Nursing staff will inevitably be affected by the virus.
The Royal College of Nursing (RCN) has responded to the Governments plan to tackle Coronavirus.
Controversially the plan includes bringing former nurses out of retirement to help support the already stretched workforce. However, mortality rates for this age group of workers show the retired workers would be at the greatest risk should they contract the virus.
In a statement Susan Masters, RCN Director of Nursing Policy and Practice, said: “This is a challenging time for staff in health and care services – we welcome the fact that the Government’s new plan is UK-wide, and builds on previous experience of the 2009 Swine Flu pandemic.
“As the plan acknowledges, some nursing staff will inevitably be affected by the virus. With the right safety measures and regulation, retired nurses could provide important support for staff currently working in the NHS and social care services. But senior nurses already spend a great deal of time supervising and mentoring more junior colleagues and nursing students, so the issue will be whether they have the capacity to extend this to returning retired staff.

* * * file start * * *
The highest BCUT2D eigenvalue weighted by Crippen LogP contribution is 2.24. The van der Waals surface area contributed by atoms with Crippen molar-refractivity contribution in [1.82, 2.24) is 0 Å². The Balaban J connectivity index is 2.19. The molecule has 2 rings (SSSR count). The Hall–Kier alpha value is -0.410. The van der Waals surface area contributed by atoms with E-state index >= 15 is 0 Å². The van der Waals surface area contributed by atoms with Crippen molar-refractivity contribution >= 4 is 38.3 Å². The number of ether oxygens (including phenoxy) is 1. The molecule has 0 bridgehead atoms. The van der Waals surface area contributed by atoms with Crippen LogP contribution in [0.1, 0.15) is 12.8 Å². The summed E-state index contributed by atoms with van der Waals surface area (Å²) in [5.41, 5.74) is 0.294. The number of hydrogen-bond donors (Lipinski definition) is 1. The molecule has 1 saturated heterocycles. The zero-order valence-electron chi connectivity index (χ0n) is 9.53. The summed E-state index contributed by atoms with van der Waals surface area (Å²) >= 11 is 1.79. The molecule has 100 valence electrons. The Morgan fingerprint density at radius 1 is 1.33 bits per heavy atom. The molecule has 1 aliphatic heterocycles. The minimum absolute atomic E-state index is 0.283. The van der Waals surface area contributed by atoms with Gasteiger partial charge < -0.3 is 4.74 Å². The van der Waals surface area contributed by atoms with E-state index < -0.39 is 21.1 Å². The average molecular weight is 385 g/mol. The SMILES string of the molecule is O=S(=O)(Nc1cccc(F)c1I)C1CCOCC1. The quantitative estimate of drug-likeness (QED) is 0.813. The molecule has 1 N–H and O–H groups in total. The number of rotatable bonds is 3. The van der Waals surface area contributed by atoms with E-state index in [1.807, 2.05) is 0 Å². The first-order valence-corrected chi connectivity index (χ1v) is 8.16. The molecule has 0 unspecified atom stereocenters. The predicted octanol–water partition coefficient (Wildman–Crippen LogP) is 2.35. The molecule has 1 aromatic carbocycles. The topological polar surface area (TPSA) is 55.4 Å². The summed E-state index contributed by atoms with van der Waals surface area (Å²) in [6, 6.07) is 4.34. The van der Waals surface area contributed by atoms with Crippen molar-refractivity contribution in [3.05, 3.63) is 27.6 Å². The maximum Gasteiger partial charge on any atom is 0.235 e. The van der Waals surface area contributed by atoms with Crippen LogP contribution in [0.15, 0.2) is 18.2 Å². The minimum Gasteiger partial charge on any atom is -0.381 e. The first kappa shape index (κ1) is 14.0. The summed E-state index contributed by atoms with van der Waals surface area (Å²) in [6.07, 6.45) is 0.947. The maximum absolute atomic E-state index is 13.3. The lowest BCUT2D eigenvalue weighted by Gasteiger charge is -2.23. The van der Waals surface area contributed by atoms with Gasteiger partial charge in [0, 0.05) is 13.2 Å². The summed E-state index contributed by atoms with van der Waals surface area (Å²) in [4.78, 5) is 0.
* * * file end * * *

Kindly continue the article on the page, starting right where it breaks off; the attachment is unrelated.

“Any legislation being considered will need to be carefully scrutinised to ensure that safety for patients and healthcare staff is the priority.
“Discharging patients from hospital sooner so that they can be monitored at home could free up beds, but the monitoring will presumably be carried out by nurses in community teams, whose numbers have dropped significantly in recent years.
“There are already well-rehearsed plans in the UK in place to deal with infectious diseases like coronavirus, but the health and care system is challenged by the current high level of nursing vacancies.
Ms. Masters calls upon the public to support nurses by checking on any vulnerable neighbours or relatives.
Before adding; “Anyone concerned about the virus should call NHS 111 or check reputable sources online for advice rather than going in person to their GP surgery or A&E.”